Thirty-five years after she broke out of a New Jersey prison, Joanne Chesimard is at the center of the debate over President Obama's move to reestablish relations with Cuba.

Chesimard, who was convicted of fatally shooting a state trooper following a traffic stop on the New Jersey Turnpike in 1973, turned up in Cuba in the 1980s after escaping from a women's correctional facility where she was serving a life sentence.

A Black Liberation Army member who now is known as Assata Shakur and is said to be the step-aunt and godmother of the slain rapper Tupac Shakur, Chesimard, now 67, is thought to be living in Cuba, according to the FBI, which put her on its Most Wanted Terrorists list in 2013.

An agency spokeswoman on Tuesday described Chesimard as a leader of the BLA, "known to law enforcement as one of the most violent militant black organizations of the 1970s."

Chesimard has said she is not guilty in the slaying of Werner Foerster, who was shot twice in the head while providing backup for another trooper who pulled over the car Chesimard was riding in for a faulty taillight.

Police said Chesimard and two others in the car were armed. Chesimard fired the first shot, police said, wounding the other trooper.

She continued to fire, police said, and a gun battle ensued. Police said Foerster was killed with his own gun on the side of the road; Chesimard's gun was found by his side.

Lennox Hinds, a Rutgers University criminal justice professor who has represented Chesimard, could not be reached Tuesday.

Law enforcement agencies over the years have ratcheted up the reward for information leading to Chesimard's capture - currently $1 million from the FBI and $1 million from the New Jersey State Police.

The state police have a detective assigned to the case.

"We're never going to stop seeking her return to New Jersey to finish out the sentence she was convicted of," Sgt. Jeff Flynn said Tuesday. He would not comment on what authority police had to act on tips about her whereabouts in Cuba.

While state officials have in the past advocated for Chesimard's return, their calls made new headlines last week following Obama's announcement of plans to normalize relations with Cuba.

Several state and federal lawmakers, including Sen. Robert Menendez (D., N.J.), demanded that Chesimard be sent back. Chesimard "needs to be brought back to justice in New Jersey," Menendez, a critic of Obama's decision to reestablish ties, said last week. Menendez's parents emigrated from Cuba.

On Sunday, Gov. Christie's office circulated a letter he sent Obama urging Chesimard's return and criticizing the president for not making it a requirement of the deal with Cuba.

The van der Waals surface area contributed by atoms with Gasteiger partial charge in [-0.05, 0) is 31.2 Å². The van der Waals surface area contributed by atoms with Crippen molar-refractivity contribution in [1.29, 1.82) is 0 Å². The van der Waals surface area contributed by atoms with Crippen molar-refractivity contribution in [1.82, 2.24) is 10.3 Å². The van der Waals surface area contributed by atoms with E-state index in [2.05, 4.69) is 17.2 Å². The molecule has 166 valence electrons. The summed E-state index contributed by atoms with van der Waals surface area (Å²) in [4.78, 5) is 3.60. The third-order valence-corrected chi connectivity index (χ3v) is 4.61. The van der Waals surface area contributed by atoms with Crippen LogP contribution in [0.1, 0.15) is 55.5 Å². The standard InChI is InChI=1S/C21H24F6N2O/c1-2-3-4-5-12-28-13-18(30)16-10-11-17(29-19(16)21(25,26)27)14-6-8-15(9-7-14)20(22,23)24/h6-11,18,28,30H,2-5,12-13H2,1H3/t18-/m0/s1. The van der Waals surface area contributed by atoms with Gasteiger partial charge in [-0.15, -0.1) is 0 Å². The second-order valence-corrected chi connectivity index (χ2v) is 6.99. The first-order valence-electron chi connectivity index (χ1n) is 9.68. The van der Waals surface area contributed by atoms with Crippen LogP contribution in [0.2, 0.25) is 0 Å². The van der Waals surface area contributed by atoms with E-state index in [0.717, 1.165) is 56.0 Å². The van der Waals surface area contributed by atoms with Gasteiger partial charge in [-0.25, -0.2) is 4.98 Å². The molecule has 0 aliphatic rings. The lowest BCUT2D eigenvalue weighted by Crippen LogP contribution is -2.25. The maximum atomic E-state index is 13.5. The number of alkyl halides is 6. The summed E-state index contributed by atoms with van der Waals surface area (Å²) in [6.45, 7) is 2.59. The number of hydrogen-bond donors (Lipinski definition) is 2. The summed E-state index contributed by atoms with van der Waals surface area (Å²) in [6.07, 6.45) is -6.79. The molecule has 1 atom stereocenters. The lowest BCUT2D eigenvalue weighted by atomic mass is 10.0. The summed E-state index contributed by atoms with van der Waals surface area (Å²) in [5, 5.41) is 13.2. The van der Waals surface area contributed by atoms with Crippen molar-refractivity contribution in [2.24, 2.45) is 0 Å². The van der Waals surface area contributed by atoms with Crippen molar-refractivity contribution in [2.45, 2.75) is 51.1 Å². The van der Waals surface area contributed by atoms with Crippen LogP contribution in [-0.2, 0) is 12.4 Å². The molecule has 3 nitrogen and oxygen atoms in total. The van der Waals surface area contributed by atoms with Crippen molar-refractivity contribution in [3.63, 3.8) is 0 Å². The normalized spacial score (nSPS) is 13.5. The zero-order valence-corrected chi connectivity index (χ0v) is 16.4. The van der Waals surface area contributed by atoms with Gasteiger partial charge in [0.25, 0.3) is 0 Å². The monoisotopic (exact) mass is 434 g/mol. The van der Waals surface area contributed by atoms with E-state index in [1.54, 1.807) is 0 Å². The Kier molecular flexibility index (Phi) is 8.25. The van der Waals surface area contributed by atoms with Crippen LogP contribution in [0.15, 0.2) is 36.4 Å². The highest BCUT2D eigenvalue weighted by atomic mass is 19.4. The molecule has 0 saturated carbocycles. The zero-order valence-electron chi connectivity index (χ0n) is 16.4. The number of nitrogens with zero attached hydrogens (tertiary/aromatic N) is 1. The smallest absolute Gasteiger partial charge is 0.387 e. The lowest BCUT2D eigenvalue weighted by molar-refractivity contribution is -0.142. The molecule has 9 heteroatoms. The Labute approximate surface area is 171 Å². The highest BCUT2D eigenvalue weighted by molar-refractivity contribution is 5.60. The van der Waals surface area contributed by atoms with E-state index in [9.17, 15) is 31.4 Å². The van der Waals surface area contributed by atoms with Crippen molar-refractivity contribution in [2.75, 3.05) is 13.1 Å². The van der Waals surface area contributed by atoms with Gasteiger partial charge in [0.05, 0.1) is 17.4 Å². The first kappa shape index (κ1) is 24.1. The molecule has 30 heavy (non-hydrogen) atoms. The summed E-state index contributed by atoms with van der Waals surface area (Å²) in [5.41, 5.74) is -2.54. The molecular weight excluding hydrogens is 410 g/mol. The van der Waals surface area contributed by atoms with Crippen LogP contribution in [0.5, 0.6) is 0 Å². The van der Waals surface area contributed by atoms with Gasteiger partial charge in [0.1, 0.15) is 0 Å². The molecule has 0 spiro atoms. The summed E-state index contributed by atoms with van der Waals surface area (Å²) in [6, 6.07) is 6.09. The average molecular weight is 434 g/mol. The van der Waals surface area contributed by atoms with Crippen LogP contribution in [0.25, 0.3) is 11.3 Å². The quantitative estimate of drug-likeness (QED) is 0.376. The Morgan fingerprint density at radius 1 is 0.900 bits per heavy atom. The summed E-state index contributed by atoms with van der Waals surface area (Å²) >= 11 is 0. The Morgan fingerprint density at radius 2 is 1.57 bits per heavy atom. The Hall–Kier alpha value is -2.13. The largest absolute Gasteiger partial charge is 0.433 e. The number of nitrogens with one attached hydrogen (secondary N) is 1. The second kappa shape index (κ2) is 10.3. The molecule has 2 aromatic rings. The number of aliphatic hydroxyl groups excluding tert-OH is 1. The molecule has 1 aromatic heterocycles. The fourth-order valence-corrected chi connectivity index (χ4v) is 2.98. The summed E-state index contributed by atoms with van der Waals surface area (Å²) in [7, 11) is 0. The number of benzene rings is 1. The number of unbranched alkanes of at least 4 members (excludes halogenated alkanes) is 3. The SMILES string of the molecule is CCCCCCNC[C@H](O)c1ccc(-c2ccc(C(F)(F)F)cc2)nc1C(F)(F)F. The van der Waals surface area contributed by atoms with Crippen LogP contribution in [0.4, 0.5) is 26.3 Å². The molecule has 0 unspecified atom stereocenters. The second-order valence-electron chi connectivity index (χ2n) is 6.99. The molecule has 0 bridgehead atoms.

"What I'm going to do is do what I need to do as governor of New Jersey, which is, one of our state troopers was murdered in cold blood, his killer was convicted, and these thugs in Cuba have given her political asylum for 30 years," Christie said in an interview Monday night on NJTV. "It's unacceptable, and I'm going to continue to speak out."

A Cuban Foreign Ministry official on Monday told the Associated Press that the country had "sovereign and legitimate rights to grant political asylum to people it considers to have been persecuted."

Cuba has previously ignored calls to return Chesimard. After she was put on a U.S. terrorist watch list in 2005, Fidel Castro said in a television address that officials "wanted to portray her as a terrorist, something that was an injustice, a brutality, an infamous lie."

While a bilateral extradition treaty with Cuba remains in force, it has not been invoked for more than 50 years, according to a State Department spokesperson.

Lawyers familiar with international law said it was unlikely that the treaty could be used to extradite Chesimard.

"The fact that it was negotiated by the prior regime suggests that if any extradition is sought, it will likely have to be via a newly negotiated treaty," said Daniel Arshack, a New York criminal defense lawyer.

But even under that treaty, Arshack and another lawyer said, Chesimard would not be eligible for extradition if she has been granted political asylum, as reported. The agreement says Cuba "shall not" extradite a fugitive criminal "if the offense in respect of which his surrender is demanded be of a political character."

Given those provisions, Christie's demand of Obama is "more political rhetoric, frankly," said Douglas McNabb, an international criminal lawyer based in Washington and Houston who specializes in extradition.

There are 75 FBI fugitives in Cuba, the agency said.

Bernadette Meehan, a National Security Council spokesperson, said, "We will continue to press in our engagement with the Cuban government for the return of U.S. fugitives in Cuba to pursue justice for the victims of their crimes."

A State Department spokesperson could not answer questions Tuesday about whether the department was seeking extradition of any fugitives in Cuba.

Extradition may be discussed as the administration considers Cuba's designation as a state sponsor of terrorism, said Cynthia Arnson, director of the Latin American program at the Woodrow Wilson Center in Washington. But she said the issue was tricky.

"There are any number of American Cuban exiles who have been alleged to have participated in acts of terrorism against Cuba, including the downing of a civilian airliner in the 1970s and various assassination attempts" against Castro, Arnson said. "I suspect there are many more people who would be of interest by Cuba" than by the United States, she said.